Oregon poised to dump own Obamacare website, rely on HealthCare.gov
Citing high fix-it costs, Oregon is moving to drop its own underperforming website and to adopt the federal HealthCare.gov for enrolling residents in health insurance under Obamacare. Might other states do the same?
State of Oregon/AP
Oregon is moving to ditch its troubled Obamacare website because the software is too costly to fix, seeking instead to join the 30-plus states relying on the federal website HealthCare.gov.
The move expected Friday would be the latest chapter in the saga of technical challenges that have burdened the launch of state-based marketplaces for buying individual insurance coverage under President Obama’s Affordable Care Act.
First came the opening-day breakdown of the federal gateway that serves most states. Although HealthCare.gov was ridiculed in its early months and still has big hurdles to cross, its performance improved amid a massive rescue effort by techies and crisis managers.
Some states, meanwhile, experienced their own debacles by creating faulty websites by themselves. Oregon’s site was so bad that it hadn’t been able to enroll a single customer as of early March, according to news reports. Enrollees in the state turned to paper forms instead.
Maryland and Massachusetts ended up with sites that also functioned poorly throughout the six-month enrollment process. Those states could end up following Oregon onto the federal website.
Oregon has tried to fix its website, which was created at a hefty cost funded by federal grants. But on Thursday, the state’s top technology official called for the state to pull the plug and shift to HealthCare.gov, saying the cost estimates for rescuing the state’s website were soaring too high, the Portland Oregonian reported Thursday.
The board of Cover Oregon, the state’s Obamacare marketplace, is expected to support that move in a vote Friday.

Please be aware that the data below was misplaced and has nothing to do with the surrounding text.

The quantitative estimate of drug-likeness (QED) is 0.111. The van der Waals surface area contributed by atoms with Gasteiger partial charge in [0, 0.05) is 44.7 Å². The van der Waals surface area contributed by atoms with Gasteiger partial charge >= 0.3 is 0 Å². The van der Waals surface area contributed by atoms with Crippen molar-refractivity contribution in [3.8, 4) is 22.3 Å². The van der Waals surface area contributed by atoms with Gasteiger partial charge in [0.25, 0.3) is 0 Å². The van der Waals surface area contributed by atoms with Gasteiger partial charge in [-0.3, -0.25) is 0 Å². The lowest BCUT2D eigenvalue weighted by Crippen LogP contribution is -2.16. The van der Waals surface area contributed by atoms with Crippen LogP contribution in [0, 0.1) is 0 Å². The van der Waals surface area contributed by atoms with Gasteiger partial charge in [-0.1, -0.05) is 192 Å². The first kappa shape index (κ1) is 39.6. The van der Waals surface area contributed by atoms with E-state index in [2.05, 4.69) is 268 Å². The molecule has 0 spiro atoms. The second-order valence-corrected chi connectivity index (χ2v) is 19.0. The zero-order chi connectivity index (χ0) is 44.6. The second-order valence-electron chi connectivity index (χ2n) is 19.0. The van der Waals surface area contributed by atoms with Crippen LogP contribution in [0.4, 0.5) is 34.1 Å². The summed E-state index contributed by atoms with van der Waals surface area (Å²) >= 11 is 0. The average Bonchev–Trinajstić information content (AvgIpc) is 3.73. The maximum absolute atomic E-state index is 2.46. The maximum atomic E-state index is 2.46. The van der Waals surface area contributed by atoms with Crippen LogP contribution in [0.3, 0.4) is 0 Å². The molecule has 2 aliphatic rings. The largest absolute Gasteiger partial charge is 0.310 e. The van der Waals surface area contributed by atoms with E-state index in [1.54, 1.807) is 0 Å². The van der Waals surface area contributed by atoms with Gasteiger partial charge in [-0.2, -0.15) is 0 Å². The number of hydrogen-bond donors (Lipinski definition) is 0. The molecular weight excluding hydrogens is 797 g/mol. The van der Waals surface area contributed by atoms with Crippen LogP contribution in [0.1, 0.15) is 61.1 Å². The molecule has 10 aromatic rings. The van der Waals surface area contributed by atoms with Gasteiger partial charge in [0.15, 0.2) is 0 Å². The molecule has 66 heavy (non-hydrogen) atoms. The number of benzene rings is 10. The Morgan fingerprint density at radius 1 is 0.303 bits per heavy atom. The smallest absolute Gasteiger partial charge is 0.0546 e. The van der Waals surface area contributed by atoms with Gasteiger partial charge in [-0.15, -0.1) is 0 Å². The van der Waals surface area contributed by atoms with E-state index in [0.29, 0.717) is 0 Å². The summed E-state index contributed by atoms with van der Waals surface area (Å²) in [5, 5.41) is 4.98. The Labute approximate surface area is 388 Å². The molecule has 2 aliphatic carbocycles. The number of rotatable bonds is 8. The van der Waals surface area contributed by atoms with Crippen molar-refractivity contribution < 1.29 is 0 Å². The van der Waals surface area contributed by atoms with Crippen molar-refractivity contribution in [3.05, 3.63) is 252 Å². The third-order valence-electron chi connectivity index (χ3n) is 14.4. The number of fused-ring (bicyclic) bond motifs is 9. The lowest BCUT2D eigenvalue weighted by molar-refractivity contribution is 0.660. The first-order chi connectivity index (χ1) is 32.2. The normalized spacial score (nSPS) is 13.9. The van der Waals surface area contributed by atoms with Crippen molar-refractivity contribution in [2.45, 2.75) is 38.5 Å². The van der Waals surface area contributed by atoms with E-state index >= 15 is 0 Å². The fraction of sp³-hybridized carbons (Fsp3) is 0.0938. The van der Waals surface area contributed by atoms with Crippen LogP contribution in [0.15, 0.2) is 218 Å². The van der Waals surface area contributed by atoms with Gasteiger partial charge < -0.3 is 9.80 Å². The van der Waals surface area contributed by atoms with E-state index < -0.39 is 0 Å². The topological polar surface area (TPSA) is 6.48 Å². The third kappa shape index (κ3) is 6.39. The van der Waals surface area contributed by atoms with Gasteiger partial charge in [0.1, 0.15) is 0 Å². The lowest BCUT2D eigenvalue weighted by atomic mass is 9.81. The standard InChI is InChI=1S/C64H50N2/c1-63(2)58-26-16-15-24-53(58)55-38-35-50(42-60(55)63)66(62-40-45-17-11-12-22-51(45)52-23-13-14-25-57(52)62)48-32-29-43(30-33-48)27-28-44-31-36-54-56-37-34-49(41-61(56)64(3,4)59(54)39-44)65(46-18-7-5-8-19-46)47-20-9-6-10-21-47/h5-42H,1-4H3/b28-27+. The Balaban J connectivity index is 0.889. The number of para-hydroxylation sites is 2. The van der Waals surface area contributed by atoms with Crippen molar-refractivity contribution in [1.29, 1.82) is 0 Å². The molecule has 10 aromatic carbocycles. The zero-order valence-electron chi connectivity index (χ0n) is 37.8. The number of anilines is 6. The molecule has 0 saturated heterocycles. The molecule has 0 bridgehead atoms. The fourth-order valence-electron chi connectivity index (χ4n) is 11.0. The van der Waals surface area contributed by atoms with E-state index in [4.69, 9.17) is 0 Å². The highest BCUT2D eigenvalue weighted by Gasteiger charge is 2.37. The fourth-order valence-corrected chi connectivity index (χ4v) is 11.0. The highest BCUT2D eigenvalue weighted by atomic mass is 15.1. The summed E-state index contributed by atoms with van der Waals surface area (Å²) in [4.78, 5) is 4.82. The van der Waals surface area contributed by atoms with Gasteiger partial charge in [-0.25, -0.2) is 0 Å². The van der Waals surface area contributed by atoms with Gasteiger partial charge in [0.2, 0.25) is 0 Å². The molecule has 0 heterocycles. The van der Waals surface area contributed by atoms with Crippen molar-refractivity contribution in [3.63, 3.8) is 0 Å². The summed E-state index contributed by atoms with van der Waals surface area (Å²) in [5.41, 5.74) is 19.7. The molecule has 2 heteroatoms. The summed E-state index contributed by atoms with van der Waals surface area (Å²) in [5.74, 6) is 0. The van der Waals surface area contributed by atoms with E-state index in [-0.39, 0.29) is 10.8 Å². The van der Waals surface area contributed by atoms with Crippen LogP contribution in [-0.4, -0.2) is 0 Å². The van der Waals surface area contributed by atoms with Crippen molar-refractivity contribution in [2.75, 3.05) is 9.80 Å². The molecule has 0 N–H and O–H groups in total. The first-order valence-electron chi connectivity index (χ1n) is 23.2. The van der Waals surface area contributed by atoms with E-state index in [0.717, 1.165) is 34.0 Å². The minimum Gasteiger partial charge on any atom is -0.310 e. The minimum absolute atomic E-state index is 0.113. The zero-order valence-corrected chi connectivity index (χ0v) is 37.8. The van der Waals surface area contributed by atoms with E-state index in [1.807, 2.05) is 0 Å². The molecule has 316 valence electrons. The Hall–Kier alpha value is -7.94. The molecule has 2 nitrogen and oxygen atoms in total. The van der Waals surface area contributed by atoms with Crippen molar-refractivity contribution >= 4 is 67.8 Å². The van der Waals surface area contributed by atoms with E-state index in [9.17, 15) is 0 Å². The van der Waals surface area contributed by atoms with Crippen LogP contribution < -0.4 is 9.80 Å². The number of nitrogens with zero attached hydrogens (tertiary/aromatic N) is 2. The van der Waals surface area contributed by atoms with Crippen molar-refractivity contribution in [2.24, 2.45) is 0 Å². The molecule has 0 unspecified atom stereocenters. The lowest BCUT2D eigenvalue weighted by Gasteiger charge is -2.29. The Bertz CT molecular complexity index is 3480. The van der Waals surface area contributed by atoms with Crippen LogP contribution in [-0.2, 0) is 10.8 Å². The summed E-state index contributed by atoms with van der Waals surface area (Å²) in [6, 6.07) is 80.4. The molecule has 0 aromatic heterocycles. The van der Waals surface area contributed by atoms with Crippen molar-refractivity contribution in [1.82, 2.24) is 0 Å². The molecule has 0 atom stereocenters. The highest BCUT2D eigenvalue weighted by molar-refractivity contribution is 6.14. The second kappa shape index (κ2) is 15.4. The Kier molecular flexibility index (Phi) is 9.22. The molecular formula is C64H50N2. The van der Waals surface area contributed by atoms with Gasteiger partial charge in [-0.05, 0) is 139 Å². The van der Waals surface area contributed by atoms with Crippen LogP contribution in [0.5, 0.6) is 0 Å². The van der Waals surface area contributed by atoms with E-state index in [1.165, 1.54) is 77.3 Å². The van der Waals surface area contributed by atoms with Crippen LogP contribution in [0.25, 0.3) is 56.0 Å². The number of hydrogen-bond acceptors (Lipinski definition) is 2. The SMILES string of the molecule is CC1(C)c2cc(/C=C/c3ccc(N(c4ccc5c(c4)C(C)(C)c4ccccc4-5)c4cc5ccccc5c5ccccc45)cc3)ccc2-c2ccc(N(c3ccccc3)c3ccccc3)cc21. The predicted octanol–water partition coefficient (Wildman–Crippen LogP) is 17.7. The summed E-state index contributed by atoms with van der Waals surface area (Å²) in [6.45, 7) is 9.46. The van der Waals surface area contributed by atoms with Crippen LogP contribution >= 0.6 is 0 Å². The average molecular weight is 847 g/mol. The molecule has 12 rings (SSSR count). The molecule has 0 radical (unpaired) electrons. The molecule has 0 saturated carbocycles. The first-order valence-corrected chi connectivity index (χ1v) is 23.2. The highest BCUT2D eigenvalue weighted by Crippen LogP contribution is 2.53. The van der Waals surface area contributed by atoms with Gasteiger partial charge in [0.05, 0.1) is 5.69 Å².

Some Republican lawmakers argue that US taxpayers shouldn’t have to pay any new tab for the state.
"Oregon's decision to scrap its exchange altogether and join the federal exchange means federal taxpayers have lost the $305 million spent on the site,” Rep. Darrell Issa (R) of California said in a statement released Thursday. “Going forward, federal officials should insist that Oregon foot the bill for the state's transition to the federal exchange. Federal taxpayers should not be stuck with the bill twice for this disastrous project.”
Mr. Issa chairs a House oversight committee that has become the venue for various critiques and investigations of the Obama administration.
Under Obamacare, all states including Oregon will need to start a new “open enrollment” season for health insurance on Nov. 15. The state exchanges also need to be ready to enroll people under special circumstances – such as when someone loses insurance because of a layoff – throughout the year.
The flawed Obamacare websites hold lessons that go beyond health-care reform. They are the latest reminders of the pitfalls of managing big custom software projects, which sometimes work, sometimes fail spectacularly, and usually cost lots of money either way. The travails are now case studies for Congress and states to learn from.
Congress’s Government Accountability Office is examining what went wrong with Oregon’s costly website and how other state-run websites fared.